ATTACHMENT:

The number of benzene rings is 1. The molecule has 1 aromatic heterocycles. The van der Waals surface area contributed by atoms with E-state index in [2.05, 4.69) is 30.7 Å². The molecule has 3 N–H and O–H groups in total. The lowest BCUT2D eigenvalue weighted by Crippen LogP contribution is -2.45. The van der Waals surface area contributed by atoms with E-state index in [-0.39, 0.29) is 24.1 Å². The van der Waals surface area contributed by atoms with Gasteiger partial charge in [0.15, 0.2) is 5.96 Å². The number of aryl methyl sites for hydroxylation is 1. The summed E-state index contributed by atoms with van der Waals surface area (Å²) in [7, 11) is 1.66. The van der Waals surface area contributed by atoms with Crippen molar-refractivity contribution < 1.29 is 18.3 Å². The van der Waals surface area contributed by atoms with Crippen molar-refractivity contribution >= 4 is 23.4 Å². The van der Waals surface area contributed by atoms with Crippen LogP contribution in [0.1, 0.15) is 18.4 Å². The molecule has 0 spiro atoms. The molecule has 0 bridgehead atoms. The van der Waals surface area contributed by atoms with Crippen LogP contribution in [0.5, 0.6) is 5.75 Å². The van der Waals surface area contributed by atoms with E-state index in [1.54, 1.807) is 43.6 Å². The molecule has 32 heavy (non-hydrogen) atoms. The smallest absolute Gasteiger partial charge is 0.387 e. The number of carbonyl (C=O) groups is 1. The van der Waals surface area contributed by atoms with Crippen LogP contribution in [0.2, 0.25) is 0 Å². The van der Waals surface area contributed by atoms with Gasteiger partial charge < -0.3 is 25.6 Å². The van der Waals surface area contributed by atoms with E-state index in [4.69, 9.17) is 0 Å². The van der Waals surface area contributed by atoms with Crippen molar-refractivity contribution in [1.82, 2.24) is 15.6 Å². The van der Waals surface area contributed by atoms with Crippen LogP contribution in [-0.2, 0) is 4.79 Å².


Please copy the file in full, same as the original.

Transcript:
The number of benzene rings is 1. The molecule has 1 aromatic heterocycles. The van der Waals surface area contributed by atoms with E-state index in [2.05, 4.69) is 30.7 Å². The molecule has 3 N–H and O–H groups in total. The lowest BCUT2D eigenvalue weighted by Crippen LogP contribution is -2.45. The van der Waals surface area contributed by atoms with E-state index in [-0.39, 0.29) is 24.1 Å². The van der Waals surface area contributed by atoms with Gasteiger partial charge in [0.15, 0.2) is 5.96 Å². The number of aryl methyl sites for hydroxylation is 1. The summed E-state index contributed by atoms with van der Waals surface area (Å²) in [7, 11) is 1.66. The van der Waals surface area contributed by atoms with Crippen molar-refractivity contribution < 1.29 is 18.3 Å². The van der Waals surface area contributed by atoms with Crippen molar-refractivity contribution >= 4 is 23.4 Å². The van der Waals surface area contributed by atoms with Crippen LogP contribution in [0.1, 0.15) is 18.4 Å². The molecule has 0 spiro atoms. The molecule has 0 bridgehead atoms. The van der Waals surface area contributed by atoms with Crippen LogP contribution in [0.5, 0.6) is 5.75 Å². The van der Waals surface area contributed by atoms with E-state index in [1.54, 1.807) is 43.6 Å². The molecule has 32 heavy (non-hydrogen) atoms. The smallest absolute Gasteiger partial charge is 0.387 e. The number of carbonyl (C=O) groups is 1. The van der Waals surface area contributed by atoms with Crippen LogP contribution in [0.2, 0.25) is 0 Å². The van der Waals surface area contributed by atoms with Gasteiger partial charge < -0.3 is 25.6 Å². The van der Waals surface area contributed by atoms with E-state index in [4.69, 9.17) is 0 Å². The van der Waals surface area contributed by atoms with Crippen molar-refractivity contribution in [1.82, 2.24) is 15.6 Å². The van der Waals surface area contributed by atoms with Crippen LogP contribution in [-0.2, 0) is 4.79 Å².